Once operational, a solar system saves about $600 per year over the course of its 25 to 30-year lifespan, and this figure will grow as energy prices rise. Solar installations require little to no maintenance and increase the value of your home.
From an environmental standpoint, the average five-kilowatt residential system can reduce household CO2 emissions by 15,000 pounds every year. Using your solar system to power an electric vehicle is the ultimate sustainable solution serving to reduce total CO2 emissions by as much as 70%!
These days, being environmentally responsible is the hallmark of a good global citizen and it need not require major sacrifices in regards to your lifestyle or your wallet. In fact, increasing your home’s sustainability is apt to make your residence more livable and save you money in the long run. The five projects listed here are just a few of the easy ways to reduce both your environmental footprint and your energy bills. So, give one or more of them a try; with a small budget and a little know-how, there is no reason you can’t start today.
Is Wood Burning Sustainable For Your Home?
Wood is a classic heat source, whether we think about people gathered around a campfire or wood stoves in old cabins, but is it a sustainable source of heat in modern society? The answer is an ambivalent one. In certain settings, wood heat is an ideal solution, but for the majority of homes, it isn’t especially suitable. So what’s the tipping point?
Wood heat is ideal for small homes on large properties, for individuals who can gather their own wood, and who have modern wood burning ovens. A green approach to wood heat is one of biofuel on the smallest of scales.
Is Biofuel Green?
One of the reasons that wood heat is a source of so much divide in the eco-friendly community is that it’s a renewable resource and renewable has become synonymous with green. What wood heat isn’t, though, is clean or healthy. It lets off a significant amount of carbon and particulates, and trees certainly don’t grow as quickly as it’s consumed for heat.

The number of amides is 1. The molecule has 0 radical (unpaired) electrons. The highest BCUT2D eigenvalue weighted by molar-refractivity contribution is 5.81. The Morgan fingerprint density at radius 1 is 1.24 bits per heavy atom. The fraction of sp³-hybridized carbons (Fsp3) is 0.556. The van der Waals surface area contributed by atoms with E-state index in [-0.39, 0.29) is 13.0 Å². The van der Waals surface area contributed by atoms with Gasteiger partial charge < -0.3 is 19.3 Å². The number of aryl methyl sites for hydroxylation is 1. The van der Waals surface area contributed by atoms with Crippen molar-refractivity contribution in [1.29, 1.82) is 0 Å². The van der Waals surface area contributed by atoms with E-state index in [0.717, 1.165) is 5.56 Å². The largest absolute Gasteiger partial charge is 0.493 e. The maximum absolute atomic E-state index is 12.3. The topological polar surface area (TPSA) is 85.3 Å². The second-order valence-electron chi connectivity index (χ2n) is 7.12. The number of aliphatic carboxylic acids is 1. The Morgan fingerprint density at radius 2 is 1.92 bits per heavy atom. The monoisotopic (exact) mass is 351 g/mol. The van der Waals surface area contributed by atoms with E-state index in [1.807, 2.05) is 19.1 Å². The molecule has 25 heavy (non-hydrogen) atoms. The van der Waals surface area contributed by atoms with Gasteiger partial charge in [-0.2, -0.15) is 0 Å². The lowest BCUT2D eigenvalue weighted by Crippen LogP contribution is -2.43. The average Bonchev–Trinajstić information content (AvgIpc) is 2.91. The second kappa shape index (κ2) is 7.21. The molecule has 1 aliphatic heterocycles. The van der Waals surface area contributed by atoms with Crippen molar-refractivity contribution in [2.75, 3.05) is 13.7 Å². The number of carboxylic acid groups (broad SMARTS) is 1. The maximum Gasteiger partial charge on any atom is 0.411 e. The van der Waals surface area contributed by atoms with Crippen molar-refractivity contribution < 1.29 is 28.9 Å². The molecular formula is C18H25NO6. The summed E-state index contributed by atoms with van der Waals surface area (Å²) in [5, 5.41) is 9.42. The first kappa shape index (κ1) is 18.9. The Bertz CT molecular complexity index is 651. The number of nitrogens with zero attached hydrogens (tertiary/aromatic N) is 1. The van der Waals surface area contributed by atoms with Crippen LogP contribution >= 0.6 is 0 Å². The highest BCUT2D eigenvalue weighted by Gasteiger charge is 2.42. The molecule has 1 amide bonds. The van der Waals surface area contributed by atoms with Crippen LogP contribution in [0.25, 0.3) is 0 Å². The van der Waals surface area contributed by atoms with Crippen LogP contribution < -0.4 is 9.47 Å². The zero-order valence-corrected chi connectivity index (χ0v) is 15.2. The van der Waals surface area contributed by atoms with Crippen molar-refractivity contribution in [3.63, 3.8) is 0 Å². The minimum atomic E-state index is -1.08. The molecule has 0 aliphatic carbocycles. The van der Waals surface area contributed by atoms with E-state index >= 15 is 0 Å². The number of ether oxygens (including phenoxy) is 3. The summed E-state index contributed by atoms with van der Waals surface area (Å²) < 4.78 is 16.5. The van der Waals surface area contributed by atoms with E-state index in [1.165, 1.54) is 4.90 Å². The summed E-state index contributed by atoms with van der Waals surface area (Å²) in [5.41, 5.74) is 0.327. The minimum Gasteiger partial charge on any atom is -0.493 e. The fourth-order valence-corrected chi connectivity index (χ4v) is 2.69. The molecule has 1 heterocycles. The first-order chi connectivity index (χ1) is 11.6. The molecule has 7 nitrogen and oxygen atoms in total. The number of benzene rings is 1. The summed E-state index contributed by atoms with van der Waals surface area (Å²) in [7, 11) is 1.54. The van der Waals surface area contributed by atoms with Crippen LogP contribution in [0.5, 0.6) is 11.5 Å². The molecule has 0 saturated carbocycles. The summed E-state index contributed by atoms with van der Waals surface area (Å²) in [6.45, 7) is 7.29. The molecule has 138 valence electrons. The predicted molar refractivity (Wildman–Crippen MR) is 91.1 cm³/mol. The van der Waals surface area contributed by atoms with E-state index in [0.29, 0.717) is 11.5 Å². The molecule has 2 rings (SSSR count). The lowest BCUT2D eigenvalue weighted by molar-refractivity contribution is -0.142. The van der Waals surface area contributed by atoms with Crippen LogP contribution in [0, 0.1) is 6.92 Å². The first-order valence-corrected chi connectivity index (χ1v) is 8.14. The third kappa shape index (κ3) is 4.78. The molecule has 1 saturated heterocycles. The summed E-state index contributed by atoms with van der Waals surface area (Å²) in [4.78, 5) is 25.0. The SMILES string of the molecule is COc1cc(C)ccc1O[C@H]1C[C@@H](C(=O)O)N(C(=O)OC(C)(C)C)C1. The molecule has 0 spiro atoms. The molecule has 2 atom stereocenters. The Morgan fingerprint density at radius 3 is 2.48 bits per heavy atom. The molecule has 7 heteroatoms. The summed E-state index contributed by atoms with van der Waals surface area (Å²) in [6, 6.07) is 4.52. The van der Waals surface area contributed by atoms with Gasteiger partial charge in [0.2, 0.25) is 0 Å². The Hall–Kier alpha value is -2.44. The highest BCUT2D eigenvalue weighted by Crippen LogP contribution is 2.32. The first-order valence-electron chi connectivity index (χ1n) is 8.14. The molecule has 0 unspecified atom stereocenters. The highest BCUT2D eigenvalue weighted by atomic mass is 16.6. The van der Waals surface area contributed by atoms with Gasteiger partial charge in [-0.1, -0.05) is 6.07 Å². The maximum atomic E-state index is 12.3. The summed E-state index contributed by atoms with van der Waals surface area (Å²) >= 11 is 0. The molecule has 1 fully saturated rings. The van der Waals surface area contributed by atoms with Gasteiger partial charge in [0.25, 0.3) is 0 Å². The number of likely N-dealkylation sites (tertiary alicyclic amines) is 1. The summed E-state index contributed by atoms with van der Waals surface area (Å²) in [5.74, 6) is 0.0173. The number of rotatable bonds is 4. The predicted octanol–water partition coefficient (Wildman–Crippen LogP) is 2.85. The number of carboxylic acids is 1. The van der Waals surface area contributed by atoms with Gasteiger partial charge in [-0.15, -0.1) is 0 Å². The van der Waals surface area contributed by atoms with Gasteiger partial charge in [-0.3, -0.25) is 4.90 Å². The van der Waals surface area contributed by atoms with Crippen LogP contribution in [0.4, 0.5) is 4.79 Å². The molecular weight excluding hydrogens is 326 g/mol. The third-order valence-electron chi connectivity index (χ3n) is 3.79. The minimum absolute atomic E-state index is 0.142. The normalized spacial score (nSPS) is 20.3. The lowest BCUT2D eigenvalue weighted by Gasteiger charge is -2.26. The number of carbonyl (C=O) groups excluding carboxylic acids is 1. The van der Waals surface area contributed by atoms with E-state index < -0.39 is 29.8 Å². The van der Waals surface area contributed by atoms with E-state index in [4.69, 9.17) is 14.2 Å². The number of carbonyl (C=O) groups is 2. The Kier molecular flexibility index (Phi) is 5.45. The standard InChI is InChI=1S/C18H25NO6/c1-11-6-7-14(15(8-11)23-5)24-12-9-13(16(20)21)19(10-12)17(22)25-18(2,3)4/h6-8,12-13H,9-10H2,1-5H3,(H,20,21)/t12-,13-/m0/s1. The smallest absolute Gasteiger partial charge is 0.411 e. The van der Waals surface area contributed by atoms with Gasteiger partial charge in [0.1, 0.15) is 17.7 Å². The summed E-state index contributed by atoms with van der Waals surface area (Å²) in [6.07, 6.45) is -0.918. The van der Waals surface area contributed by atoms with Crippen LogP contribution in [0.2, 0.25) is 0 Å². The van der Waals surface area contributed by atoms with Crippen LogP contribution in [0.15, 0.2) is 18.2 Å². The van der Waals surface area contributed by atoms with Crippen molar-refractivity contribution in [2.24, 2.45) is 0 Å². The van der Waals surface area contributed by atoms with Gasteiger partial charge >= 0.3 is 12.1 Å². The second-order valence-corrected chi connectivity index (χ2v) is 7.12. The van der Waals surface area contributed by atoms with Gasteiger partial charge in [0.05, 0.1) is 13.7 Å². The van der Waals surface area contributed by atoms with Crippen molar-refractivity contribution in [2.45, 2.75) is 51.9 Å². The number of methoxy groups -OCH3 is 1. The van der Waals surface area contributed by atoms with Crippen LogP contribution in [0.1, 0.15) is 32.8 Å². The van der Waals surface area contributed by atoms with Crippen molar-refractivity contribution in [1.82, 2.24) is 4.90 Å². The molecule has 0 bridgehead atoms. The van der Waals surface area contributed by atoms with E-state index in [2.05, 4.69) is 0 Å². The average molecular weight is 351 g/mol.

Of course, wood is a much less harmful source of heat than coal, but for scientists interested in developing green energy sources, it makes more sense to focus on solar and wind power. Why, then, would they invest in improved wood burning technology?
Solar and wind technology are good large-scale energy solutions, but when it comes to small-space heating, wood has its own advantages. First, wood heat is in keeping with the DIY spirit of homesteaders and tiny house enthusiasts. These individuals are more likely to be driven to gather their own wood and live in small spaces that can be effectively heated as such.
Wood heat is also very effective on an individual scale because it requires very little infrastructure. Modern wood stoves made of steel rather than cast iron are built to EPA specifications, and the only additional necessary tools include a quality axe, somewhere to store the wood, and an appropriate covering to keep it dry. And all the wood can come from your own land.
Wood heat is also ideal for people living off the grid or in cold areas prone to frequent power outages, as it’s constantly reliable. Even if the power goes out, you know that you’ll be able to turn up the heat. That’s important if you live somewhere like Maine where the winters can get exceedingly cold. People have even successfully heated a 40’x34’ home with a single stove.
Benefits Of Biomass
The ultimate question regarding wood heat is whether any energy source that’s dangerous on the large scale is acceptable on a smaller one. For now, the best answer is that with a growing population and limited progress towards “pure” green energy, wood should remain a viable option, specifically because it’s used on a limited scale. Biomass heat is even included in the UK’s Renewable Heat Initiative and minor modifications can make it even more sustainable.
Wood stoves, when embraced in conjunction with pellet stoves, geothermal heating, and masonry heaters, all more efficient forms of sustainable heat, should be part of a modern energy strategy. Ultimately, we’re headed in the direction of diversified energy – all of it cleaner – and wood has a place in the big picture, serving small homes and off-the-grid structures, while solar, wind, and other large-scale initiatives fuel our cities.